Networked Collective Symbolic Capital Revisited: Selfies Sharing and Identity Negotiation Among Taiwanese Gay Men

Networked Collective Symbolic Capital Revisited: Selfies Sharing and Identity Negotiation Among Taiwanese Gay Men

Hong-Chi Shiau (Shih-Hsin University, Taipei, Taiwan)
Copyright: © 2020 |Pages: 15
DOI: 10.4018/IJSVR.2020010102

Abstract

This study attempts to illustrate identity performance via the display of symbolic capital by Taiwanese gay men through photo-sharing experiences on Instagram. For Taiwanese gay men, photo-sharing experiences on Instagram have become a significant venue where they can interact with selected publics through performing various personae. This study has classified roles with various forms of cultural capital as well as clarifying how distinction is meticulously maneuvered among collapsed contexts. Through ethnographic interviews with 17 gay male college students from Taiwan and textual analysis of their correspondence though texting on Instagram, this study first contextualizes how the interactional processes engaged in on Instagram help constitute a collective identity pertaining to Taiwanese gay men on Instagram. The photo-sharing experiences are examined as an identity-making process involving the display of various symbolic capital, illuminating the calculated performance of taste and the collective past oppressed by the heteronormative society. The conclusion offers an alternative sociological intervention that goes beyond the notion of digital narcissism to help understand how the cultural capital on the presumption of photo-sharing experiences is invested.
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Photo-Sharing Addicted Queen?

The quickest way to differentiate a gay man from the straight ones is to look at the number of photo-sharing experiences he takes on his smartphone. (Informant 17)

Gay men derive pride and prejudice from the comments left on their public photo-sharing experiences…so go and check them out if you really want to understand the identity and virtual community. (Informant 13)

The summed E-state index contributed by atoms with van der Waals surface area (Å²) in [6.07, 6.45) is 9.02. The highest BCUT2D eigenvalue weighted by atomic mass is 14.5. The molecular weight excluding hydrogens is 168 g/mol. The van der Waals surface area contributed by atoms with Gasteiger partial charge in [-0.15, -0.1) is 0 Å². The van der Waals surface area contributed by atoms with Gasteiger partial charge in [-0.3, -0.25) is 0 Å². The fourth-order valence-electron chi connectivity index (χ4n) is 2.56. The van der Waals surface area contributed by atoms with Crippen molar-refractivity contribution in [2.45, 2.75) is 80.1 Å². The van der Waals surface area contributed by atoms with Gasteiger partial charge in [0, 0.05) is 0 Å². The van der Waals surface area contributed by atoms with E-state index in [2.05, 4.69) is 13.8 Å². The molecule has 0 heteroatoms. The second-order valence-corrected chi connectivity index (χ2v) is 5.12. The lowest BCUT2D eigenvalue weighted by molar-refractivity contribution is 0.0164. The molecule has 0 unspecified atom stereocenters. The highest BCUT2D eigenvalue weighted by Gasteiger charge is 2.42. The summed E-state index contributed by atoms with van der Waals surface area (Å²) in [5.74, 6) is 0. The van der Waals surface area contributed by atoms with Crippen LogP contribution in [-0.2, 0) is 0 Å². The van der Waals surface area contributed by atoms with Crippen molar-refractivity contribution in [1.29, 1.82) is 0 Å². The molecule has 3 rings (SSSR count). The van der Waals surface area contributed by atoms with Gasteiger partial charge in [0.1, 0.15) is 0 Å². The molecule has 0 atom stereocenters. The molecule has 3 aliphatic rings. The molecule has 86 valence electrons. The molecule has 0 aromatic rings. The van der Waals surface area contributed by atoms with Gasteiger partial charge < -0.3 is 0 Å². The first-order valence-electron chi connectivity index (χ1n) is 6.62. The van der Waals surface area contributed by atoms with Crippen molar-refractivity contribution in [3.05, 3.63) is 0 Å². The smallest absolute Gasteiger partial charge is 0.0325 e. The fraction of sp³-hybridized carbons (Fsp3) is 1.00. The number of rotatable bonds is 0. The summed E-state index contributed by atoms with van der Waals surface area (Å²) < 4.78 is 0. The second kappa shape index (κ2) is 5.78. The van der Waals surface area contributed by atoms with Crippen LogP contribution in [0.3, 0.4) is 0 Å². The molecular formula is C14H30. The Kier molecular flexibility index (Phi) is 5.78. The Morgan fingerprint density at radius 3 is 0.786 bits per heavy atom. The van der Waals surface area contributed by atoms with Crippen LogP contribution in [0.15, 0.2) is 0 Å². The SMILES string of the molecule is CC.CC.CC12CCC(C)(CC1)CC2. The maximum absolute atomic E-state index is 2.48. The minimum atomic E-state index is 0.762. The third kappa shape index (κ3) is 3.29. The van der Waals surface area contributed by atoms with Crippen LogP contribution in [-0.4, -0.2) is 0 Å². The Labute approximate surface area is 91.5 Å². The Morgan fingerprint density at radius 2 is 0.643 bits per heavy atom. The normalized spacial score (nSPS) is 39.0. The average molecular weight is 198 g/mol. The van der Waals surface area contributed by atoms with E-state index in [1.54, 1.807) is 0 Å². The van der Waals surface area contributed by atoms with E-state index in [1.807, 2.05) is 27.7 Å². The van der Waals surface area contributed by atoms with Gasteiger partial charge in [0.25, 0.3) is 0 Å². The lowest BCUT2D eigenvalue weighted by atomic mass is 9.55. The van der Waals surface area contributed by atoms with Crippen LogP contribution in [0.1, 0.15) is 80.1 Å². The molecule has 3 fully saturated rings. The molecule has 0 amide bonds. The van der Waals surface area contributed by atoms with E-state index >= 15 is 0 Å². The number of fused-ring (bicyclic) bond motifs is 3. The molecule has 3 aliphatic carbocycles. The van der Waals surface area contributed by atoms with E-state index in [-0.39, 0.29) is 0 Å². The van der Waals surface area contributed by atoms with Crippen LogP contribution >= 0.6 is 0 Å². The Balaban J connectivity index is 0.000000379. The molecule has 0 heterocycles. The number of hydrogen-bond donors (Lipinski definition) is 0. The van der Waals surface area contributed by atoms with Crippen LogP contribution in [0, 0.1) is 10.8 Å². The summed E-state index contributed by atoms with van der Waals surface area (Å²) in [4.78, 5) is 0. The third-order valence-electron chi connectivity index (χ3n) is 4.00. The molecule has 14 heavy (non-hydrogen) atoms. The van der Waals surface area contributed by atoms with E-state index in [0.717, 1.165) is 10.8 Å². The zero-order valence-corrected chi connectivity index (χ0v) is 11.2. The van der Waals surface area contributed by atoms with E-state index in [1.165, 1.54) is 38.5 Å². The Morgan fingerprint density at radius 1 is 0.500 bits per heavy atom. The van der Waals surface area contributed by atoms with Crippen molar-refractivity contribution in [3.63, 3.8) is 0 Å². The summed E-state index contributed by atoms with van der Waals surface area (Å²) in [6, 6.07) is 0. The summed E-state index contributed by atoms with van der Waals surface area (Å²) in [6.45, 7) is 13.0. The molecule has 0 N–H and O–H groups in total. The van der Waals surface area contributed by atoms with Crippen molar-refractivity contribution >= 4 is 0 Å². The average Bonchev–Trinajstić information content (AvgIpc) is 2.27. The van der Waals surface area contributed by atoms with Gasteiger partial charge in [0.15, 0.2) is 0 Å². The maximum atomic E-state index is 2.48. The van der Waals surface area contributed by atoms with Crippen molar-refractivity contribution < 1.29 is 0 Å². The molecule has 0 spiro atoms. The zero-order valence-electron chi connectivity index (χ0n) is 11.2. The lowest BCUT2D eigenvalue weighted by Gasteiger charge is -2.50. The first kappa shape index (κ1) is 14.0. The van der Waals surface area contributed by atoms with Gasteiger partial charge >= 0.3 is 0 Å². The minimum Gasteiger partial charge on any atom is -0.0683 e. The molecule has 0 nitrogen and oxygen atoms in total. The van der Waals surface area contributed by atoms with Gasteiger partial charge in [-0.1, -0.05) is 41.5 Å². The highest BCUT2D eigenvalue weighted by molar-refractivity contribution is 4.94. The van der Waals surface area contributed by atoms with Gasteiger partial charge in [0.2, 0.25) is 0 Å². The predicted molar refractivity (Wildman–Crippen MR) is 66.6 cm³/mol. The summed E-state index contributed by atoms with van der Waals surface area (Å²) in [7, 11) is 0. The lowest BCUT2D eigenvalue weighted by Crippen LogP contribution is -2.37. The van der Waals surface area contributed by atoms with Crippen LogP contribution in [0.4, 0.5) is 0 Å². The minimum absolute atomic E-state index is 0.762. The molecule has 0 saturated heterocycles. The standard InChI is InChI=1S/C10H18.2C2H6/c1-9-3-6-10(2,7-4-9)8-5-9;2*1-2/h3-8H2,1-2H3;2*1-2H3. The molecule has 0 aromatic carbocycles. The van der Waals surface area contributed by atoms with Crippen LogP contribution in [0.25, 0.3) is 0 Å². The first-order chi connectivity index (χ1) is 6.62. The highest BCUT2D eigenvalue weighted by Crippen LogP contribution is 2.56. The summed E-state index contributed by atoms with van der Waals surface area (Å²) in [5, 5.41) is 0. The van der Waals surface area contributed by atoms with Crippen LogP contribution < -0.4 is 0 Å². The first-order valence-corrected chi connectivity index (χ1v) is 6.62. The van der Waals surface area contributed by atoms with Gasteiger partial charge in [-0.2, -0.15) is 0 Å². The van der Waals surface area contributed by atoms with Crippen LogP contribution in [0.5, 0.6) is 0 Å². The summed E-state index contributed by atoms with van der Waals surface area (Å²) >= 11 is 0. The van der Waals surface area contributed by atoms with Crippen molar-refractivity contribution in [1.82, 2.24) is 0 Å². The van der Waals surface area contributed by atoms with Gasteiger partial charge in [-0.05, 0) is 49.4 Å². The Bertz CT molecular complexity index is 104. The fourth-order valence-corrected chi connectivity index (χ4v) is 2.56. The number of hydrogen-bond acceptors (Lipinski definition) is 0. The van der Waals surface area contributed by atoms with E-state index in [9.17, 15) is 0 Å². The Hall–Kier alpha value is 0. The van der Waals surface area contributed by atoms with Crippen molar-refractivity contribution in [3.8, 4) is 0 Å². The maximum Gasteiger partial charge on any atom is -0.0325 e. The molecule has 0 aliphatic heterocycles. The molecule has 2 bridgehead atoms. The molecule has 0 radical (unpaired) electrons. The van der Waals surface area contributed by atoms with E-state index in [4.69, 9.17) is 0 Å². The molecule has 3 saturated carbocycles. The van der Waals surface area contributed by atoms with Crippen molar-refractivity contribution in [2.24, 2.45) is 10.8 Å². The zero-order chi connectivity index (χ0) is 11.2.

The above two comments were drawn from a casual discussion that took place within a LGBTQ society for undergraduate students under my supervision toward the end of the spring semester of 2016. All male members of the society self-identify as gay youth, including the advisor — also the author of this research. While everyone with a camera phone has taken photo-sharing experiences at some time, I was amazed by the number of photographs shared with me, all spontaneously retrieved from the smartphones of participants. Most of the photographs — probably thousands — had never been uploaded to social media, and the disclosure of these “private photo-sharing experiences” provided me with an eye-opening encountering on the wide ranges of the symbolic repertoires of the individuals taking them, and the subtle negotiation involved as the individuals present themselves for future reference. I was caught up with the relentless cultural labor involved in promoting and sustaining their networked personae, some of which is experimentally not flattering, such as a number of pictures featuring a himself standing in the mud, or crying outside in the rain – an unflattering imitation of scenes from Crystal Boy – a local literature masterpiece. A naïve reader may find these photo-sharing experiences self-indulgent and repetitive, but as an advisor to the gay student club, this experience inspired me to come up with a thought-provoking research proposition — why are these vernacular life practices, daunting but nevertheless entertaining, so prominent among them? What are they trying to achieve with these vernacular practices? While my discussion with students can be anecdotal, the cultural and aesthetic investment in producing symbolic repertoire seems tacitly shared across the gay community, and only selected few photographs are shared on social media. This study thus is driven by a desire to unpack an increasingly common vernacular practice among Taiwanese gay male college students, which is common yet under-researched.

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